2. The scaling algorithm is pretty important, which begs the question.

    Does Resolve always use the same scaling algorithm, and are there better options?

    There are four places to scale footage in Resolve. Import e.g. 2K into a 4K timeline, edit tab transform, color tab sizing, and deliver tab. Does anyone have any data or information that supports these all use the same scaling algorithm or is it different? Is it better to use one over the other? I've personally tested 4K camera footage shot to 2K that looked better on a 4K timeline than it did on a 2K timeline, conversely I've shot 4K footage zoomed in on a 2K timeline and it got pretty soft by about 130% using the edit transform. Basically what is the best practice for scaling footage within Resolve? Is it better to scale outside of Resolve?

    Howie, with my two examples above, I started the project off, in Project Settings, at 3840 and ran it that way all the way through. (I finally have a work station that can handle that). But I have also just rescaled other projects to 3840 resolution at delivery and both 4K files looked identical, if I had upscaled at the beginning or the end. I have noticed that I can change the project setting in mid project back and forth without any anomalies happening.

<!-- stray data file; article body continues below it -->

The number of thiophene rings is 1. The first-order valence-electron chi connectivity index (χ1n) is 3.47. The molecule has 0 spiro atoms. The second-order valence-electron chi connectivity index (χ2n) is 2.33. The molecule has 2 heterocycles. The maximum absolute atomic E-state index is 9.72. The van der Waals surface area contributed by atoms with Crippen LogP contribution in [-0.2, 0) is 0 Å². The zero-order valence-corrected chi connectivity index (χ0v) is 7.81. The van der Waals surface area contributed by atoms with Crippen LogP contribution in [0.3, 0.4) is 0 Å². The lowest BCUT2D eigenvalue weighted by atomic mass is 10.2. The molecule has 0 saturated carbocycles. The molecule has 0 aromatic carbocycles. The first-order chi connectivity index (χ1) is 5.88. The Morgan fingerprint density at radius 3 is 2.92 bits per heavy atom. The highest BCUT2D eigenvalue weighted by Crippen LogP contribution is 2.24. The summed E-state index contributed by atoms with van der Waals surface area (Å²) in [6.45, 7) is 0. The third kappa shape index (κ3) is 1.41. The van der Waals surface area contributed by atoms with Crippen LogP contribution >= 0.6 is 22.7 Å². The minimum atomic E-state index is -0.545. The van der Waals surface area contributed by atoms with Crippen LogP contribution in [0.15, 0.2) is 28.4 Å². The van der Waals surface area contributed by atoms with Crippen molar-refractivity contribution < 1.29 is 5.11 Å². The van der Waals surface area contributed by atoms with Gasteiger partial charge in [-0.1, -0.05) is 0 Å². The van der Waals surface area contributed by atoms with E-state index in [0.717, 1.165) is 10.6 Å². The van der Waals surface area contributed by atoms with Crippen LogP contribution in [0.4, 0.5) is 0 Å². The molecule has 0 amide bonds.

Someone more knowledgable could probably confirm or debunk my workflow though.
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  8. #8  
    Senior Member Asyndeton's Avatar
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    Quote Originally Posted by Timothy Cook View Post